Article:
Thursday, June 30, 2016

Summer reading is here. Are you ready?

Woman reading outside by the water
Image from Pixabay
Do you panic when someone asks you to recommend a book? Do you need to brush up on how to use OverDrive? Do you need help planning a book club? Or, do you need to learn more about children's books? 

BadgerLearn Pro is here to help you discover free continuing education resources! Below are a few recommended resources to refresh your readers' advisory skills. You can find additional resources on the BadgerLearn Pro website

Wisconsin's Digital Library FAQ

From Wisconsin Public Library Consortium
Do you need help using Wisconsin's Digital Library? Here are some common questions and their answers for using the OverDrive interface, both on desktop and mobile devices.

Born Reading: Bringing Up Bookworms in a Digital Age

From InfoPeople
Want ideas to help users apply engaging reading techniques across books, apps, movies, and other media? Author Jason Boog explores a set of interactive reading techniques that can help parents and caregivers to increase a child’s intellectual development.

“Be Afraid. Be Very Afraid.”: An Overview of the Horror Genre

From Kentucky Department for Library and Archives
How do you help your patron find horror books that match their preferences? Learn about the basics of horror in this one-hour session.

Diversity in Children’s Literature

From Georgia Public Library Service
Join us for a conversation with award-winning children’s book illustrator R. Gregory Christie about the importance of diversity in children’s literature. We’ll talk with him about his work, his inspiration, and his recent projects.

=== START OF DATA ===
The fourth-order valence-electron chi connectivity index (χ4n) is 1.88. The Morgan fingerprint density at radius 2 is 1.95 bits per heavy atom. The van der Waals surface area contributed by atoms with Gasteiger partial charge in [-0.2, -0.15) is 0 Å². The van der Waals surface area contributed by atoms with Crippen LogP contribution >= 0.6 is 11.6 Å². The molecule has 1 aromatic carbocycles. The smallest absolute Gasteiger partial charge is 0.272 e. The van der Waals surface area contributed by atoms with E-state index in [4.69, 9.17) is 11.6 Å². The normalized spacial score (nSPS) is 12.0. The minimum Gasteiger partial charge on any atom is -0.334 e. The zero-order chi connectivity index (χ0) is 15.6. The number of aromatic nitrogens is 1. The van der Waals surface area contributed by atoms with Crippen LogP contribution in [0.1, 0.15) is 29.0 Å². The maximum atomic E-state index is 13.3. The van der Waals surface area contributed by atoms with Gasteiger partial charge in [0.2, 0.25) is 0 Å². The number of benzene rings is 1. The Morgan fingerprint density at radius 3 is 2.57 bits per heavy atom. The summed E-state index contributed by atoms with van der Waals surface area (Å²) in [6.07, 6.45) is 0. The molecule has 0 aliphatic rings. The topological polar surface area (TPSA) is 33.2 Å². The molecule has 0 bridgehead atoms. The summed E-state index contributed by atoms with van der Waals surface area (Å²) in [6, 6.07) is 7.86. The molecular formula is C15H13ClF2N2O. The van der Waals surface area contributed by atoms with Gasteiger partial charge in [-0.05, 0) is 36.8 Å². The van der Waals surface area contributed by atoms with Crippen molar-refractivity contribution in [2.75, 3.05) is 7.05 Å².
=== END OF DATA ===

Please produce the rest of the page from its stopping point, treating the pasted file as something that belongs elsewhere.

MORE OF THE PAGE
How can you prepare and what are some tips and tricks for making the group run smoothly and the discussion meaningful? Join Vicki Wood, Youth Services Supervisor at Lincoln City Libraries and Lisa Kelly – Nebraska Library Commission - as they present lessons learned from leading book groups.

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Written by:
Kara Ripley, Resources for Libraries and Lifelong Learning

Tuesday, June 28, 2016

Some Sources of Wisconsin Demographic Data

I recently saw an animation of U.S. demographic data scaled down to 100 people. It really just depicts percentages in whole numbers, but the visual comparisons are informative.

Wouldn't a Wisconsin version be interesting? I haven't had time to design one, but these are some Wisconsin population estimates by county from the U.S. Census Bureau American Community Survey (ACS):

American FactFinder has many, many more files of ACS information, although not all data is available for all Wisconsin counties for all years. Oh, and if you find an "If Wisconsin Were 100 People" video, let me know!

Written by
Jamie McCanless, Public Library Development Team

Monday, June 27, 2016

LSTA Advisory Committee Determines 2017 Grant Categories

The Library Services and Technology Act (LSTA) Advisory committee met on June 2nd in DeForest, WI to discuss proposed LSTA Grant Categories and funding for 2017. Sub-award categories and preliminary funding amounts are as follows, pending approval of the federal budget by the U.S. Congress: